John Cosgrove on Questions & People Drive Continuous Improvement

I’m John Cosgrove, an evaluator who is committed to utilization-focused evaluation. I am currently working with community colleges around the country to improve evaluation efforts and the use of data for continuous improvement. Clients indicate they want evaluation and data to drive continuous improvement and decision-making. Although a good place to start, data collection alone won’t get the job done. In her excellent article, Data Don’t’ Drive, Alicia Dowd reminds us that data alone won’t lead to continuous improvement.

I remember sitting in a faculty session at the University of Michigan Assessment Institute and listening to Richard Alford discuss the Craft of Inquiry. It was the end of the day and with all apologies to Dr. Alfred, I must admit I was thinking more about crafting dinner plans than inquiry, but then he made a very simple, yet powerful statement: “You don’t make the pig fatter by simply weighing it every day”.

Assessment, evaluation, data collection—whatever you want to call it—must be more than keeping score. If we don’t learn something and then take action from what we learn, we are simply recording data for the sake of recording data. As colleges are further inundated with the call for evaluation data from stakeholders, including legislators and funding agencies, they would do well to remember to structure such efforts with a meaningful culture of inquiry.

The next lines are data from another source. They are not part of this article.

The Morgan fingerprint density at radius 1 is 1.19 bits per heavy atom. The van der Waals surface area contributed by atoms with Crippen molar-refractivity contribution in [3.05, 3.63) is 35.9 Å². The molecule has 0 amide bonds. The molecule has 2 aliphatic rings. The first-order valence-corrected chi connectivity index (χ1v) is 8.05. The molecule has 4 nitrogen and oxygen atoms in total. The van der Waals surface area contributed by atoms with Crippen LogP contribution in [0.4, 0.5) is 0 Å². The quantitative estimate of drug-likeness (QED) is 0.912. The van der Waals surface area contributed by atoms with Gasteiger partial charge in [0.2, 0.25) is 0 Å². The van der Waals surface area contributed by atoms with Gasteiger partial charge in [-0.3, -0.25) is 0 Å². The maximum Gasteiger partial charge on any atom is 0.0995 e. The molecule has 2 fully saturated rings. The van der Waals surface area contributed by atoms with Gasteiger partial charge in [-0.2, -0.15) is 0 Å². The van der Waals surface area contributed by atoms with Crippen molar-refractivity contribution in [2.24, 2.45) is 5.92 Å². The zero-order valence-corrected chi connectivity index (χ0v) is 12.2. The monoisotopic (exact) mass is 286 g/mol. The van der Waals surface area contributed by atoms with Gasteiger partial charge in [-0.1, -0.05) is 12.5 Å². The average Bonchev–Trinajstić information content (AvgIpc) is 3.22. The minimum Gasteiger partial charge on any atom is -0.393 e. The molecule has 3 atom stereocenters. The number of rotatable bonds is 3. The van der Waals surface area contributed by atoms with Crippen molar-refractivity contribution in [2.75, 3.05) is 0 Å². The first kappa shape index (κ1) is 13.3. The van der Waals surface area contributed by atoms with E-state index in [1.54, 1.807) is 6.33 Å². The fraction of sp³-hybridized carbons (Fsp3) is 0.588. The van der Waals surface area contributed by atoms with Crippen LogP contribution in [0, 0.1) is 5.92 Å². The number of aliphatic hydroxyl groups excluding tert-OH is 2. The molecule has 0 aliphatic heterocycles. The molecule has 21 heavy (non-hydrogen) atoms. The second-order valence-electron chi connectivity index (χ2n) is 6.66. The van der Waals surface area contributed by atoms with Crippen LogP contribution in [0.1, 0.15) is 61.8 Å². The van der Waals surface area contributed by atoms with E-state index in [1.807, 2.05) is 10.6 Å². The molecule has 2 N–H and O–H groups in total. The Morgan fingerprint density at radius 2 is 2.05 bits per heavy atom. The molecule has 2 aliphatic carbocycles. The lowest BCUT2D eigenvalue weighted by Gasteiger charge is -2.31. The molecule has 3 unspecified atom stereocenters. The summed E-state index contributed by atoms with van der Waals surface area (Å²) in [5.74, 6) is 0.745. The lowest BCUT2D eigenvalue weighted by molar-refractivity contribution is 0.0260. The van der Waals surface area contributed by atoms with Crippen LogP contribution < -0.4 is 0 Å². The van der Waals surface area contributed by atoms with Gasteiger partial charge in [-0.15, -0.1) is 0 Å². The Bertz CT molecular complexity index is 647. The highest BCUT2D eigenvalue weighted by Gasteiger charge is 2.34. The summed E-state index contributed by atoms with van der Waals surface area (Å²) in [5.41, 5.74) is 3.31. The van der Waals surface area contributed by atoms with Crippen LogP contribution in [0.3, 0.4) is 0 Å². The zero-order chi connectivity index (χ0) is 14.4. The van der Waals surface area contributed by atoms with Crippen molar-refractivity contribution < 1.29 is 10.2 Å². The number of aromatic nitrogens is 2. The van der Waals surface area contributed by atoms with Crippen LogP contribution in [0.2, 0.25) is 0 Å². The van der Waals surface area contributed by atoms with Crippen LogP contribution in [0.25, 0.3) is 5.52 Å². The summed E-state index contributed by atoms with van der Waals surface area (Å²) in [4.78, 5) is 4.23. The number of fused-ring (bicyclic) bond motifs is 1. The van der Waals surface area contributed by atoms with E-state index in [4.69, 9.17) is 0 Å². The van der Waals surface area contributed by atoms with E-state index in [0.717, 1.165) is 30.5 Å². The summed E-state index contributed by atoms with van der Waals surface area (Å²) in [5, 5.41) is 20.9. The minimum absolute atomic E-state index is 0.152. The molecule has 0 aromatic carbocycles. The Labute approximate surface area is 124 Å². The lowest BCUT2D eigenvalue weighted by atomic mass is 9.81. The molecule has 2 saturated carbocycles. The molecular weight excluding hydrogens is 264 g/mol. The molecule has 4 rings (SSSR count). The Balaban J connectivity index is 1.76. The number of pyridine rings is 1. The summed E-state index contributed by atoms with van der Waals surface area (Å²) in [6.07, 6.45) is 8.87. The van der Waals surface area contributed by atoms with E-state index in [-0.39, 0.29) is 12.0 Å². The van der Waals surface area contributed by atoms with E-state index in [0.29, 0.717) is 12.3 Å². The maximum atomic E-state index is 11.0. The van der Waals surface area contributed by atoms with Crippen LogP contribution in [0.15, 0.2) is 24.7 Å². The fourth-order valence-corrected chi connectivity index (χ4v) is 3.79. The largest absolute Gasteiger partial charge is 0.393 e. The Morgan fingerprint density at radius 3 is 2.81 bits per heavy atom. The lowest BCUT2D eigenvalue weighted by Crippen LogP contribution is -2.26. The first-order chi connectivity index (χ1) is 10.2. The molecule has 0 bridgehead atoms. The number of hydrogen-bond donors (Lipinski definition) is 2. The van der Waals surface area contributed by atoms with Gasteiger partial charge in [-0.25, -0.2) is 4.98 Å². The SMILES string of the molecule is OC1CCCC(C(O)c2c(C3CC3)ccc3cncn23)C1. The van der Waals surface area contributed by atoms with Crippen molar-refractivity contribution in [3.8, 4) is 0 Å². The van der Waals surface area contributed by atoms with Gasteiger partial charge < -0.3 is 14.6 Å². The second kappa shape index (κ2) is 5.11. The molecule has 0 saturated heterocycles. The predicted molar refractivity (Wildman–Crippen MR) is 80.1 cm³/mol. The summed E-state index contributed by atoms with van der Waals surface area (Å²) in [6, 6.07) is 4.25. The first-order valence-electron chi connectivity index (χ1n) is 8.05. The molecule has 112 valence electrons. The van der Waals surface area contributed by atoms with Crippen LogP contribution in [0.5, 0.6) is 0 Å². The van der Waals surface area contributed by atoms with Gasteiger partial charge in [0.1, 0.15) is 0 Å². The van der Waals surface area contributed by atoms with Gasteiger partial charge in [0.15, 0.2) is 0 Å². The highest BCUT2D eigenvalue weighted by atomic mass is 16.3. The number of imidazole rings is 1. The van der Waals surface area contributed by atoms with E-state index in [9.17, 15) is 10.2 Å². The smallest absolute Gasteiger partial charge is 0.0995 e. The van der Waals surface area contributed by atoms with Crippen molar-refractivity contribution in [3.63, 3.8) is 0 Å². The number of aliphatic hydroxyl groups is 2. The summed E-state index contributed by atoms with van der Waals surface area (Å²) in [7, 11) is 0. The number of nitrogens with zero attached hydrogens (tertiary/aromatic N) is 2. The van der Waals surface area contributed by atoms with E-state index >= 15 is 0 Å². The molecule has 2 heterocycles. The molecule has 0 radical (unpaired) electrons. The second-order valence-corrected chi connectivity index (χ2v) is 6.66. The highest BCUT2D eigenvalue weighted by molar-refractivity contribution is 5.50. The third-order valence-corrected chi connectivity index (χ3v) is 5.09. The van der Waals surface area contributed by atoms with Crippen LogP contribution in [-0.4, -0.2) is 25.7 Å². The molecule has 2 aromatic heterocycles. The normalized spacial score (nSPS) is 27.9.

People engaged in the development of public questions and the thoughtful interpretation of data will drive continuous improvement. We should expand evaluation efforts to determine not only what works, but why it works. We offer the following framework help link questions, data collection, interpretation and action.

  • INQUIRE—What Do We Want To Know? Define the specific evaluation questions.
  • DISCOVER—What Do We Know? Identify data sources and methods of data collection.?
  • INTERPRET—What Does the Data Tell Us? Work with stakeholders to analyze and interpret results/data.
  • DEVELOP—What Actions Need To Occur? Use results to develop strategies for continuous improvement and further evaluation.

Rad Resources:

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5 thoughts on “John Cosgrove on Questions & People Drive Continuous Improvement”

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  2. Well said, John. I like to think of it as a “culture of learning”. Community Colleges, as well as all higher education institutions need to learn how to learn. They need to become better at (as you say) using data to make needed changes. This is especially true now as community colleges are being threatened by lower government funding, competition from online programs, and the speed of change in the economy and jobs.

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